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Cyber Forensics: From Data to Digital Evidence

ISBN: 978-1-118-27366-1
342 pages
May 2012
Cyber Forensics: From Data to Digital Evidence (1118273664) cover image
An explanation of the basic principles of data

This book explains the basic principles of data as building blocks of electronic evidential matter, which are used in a cyber forensics investigations. The entire text is written with no reference to a particular operation system or environment, thus it is applicable to all work environments, cyber investigation scenarios, and technologies.  The text is written in a step-by-step manner, beginning with the elementary building blocks of data progressing upwards to the representation and storage of information.  It inlcudes practical examples and illustrations throughout to guide the reader.

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Preface xiii

Acknowledgments xvii

Chapter 1: The Fundamentals of Data 1

Base 2 Numbering System: Binary and Character Encoding 2

Communication in a Two-State Universe 3

Electricity and Magnetism 3

Building Blocks: The Origins of Data 4

Growing the Building Blocks of Data 5

Moving Beyond Base 2 7

American Standard Code for Information Interchange 7

Character Codes: The Basis for Processing Textual Data 10

Extended ASCII and Unicode 10

Summary 12

Notes 13

Chapter 2: Binary to Decimal 15

American Standard Code for Information Interchange 16

Computer as a Calculator 16

Why Is This Important in Forensics? 18

Data Representation 18

Converting Binary to Decimal 19

Conversion Analysis 20

A Forensic Case Example: An Application of the Math 20

Decimal to Binary: Recap for Review 22

Summary 23

Chapter 3: The Power of HEX: Finding Slivers of Data 25

What the HEX? 26

Bits and Bytes and Nibbles 27

Nibbles and Bits 29

Binary to HEX Conversion 30

Binary (HEX) Editor 34

The Needle within the Haystack 39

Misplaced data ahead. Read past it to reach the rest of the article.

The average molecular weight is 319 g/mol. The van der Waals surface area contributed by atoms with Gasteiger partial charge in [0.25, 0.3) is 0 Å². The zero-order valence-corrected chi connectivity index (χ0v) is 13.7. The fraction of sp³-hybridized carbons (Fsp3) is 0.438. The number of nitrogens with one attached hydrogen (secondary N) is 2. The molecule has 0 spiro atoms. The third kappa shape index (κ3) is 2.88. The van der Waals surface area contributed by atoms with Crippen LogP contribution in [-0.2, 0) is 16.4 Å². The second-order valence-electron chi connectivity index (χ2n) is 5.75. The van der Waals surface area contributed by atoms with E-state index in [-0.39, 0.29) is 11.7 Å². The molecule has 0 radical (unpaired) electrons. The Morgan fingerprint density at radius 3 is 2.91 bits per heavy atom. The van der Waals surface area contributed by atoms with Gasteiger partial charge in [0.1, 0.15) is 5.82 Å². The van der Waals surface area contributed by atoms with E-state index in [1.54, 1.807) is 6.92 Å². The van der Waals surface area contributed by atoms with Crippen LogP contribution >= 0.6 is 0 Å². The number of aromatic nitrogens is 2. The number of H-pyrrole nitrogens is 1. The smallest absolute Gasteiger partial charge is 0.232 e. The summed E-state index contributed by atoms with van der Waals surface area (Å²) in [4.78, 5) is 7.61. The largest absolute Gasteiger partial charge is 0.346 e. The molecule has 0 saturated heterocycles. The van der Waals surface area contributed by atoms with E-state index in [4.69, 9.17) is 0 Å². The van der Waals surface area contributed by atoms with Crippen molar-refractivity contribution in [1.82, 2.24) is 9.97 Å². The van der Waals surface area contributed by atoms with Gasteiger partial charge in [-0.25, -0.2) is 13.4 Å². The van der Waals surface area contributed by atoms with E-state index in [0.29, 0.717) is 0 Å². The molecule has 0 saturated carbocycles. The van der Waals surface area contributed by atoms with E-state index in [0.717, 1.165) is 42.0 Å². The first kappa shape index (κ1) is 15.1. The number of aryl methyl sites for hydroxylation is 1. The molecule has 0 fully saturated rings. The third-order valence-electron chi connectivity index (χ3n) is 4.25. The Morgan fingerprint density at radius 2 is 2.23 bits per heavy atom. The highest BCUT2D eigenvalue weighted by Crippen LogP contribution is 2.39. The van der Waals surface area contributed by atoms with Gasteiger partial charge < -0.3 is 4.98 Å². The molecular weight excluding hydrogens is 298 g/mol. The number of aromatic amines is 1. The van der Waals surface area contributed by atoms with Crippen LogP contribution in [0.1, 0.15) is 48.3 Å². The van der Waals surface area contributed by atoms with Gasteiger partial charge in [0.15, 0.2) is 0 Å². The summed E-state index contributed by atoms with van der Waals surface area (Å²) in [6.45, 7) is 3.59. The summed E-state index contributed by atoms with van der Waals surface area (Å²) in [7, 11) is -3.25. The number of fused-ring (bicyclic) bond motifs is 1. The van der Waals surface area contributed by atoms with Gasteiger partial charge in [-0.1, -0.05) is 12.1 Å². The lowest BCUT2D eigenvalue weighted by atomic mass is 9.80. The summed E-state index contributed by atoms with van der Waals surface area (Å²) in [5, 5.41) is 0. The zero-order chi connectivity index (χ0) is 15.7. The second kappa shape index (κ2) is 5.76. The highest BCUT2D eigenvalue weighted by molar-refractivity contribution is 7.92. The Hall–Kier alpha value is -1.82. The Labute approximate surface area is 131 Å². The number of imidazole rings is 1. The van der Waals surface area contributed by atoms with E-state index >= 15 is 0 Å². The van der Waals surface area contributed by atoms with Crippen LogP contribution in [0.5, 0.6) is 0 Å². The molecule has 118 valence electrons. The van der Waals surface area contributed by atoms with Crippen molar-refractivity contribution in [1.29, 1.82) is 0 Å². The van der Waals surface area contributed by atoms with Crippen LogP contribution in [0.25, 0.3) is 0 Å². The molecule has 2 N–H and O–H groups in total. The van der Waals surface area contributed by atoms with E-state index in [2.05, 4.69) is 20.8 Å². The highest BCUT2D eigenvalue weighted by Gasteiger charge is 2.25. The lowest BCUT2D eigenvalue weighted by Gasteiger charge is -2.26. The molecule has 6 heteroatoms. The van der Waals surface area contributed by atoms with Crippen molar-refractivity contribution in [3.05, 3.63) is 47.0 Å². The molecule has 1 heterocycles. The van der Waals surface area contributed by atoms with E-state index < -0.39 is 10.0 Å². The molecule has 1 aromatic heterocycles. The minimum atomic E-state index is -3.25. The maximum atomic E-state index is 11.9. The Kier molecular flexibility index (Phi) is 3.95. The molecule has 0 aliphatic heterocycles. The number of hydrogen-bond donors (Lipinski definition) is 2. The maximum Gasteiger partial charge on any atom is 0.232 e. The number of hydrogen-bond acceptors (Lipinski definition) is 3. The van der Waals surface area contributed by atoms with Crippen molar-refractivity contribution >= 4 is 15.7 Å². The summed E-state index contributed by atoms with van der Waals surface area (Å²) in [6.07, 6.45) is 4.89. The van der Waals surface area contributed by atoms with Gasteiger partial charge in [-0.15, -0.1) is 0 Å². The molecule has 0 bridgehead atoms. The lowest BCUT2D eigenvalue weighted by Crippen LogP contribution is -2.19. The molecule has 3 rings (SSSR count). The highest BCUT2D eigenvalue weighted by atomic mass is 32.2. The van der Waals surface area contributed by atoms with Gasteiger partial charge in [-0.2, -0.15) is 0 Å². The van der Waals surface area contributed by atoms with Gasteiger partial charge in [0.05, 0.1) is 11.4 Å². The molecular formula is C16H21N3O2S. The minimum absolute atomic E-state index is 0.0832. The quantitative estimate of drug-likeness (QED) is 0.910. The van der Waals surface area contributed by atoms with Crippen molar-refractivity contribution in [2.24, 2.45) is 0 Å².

Summary 41

Notes 42

Chapter 4: Files 43

Opening 44

Files, File Structures, and File Formats 44

File Extensions 45

Changing a File’s Extension to Evade Detection 47

Files and the HEX Editor 53

File Signature 55

ASCII Is Not Text or HEX 57

Value of File Signatures 58

Complex Files: Compound, Compressed, and Encrypted Files 59

Why Do Compound Files Exist? 60

Compressed Files 61

Forensics and Encrypted Files 64

The Structure of Ciphers 65

Summary 66

Notes 67

Appendix 4A: Common File Extensions 68

Appendix 4B: File Signature Database 73

Appendix 4C: Magic Number Defi nition 77

Appendix 4D: Compound Document Header 79

Chapter 5: The Boot Process and the Master Boot Record (MBR) 85

Booting Up 87

Primary Functions of the Boot Process 87

Forensic Imaging and Evidence Collection 90

Summarizing the BIOS 92

BIOS Setup Utility: Step by Step 92

The Master Boot Record (MBR) 96

Partition Table 102

Hard Disk Partition 103

Summary 110

Notes 111

Chapter 6: Endianness and the Partition Table 113

The Flavor of Endianness 114

Endianness 116

The Origins of Endian 117

Partition Table within the Master Boot Record 117

Summary 125

Notes 127

Chapter 7: Volume versus Partition 129

Tech Review 130

Cylinder, Head, Sector, and Logical Block Addressing 132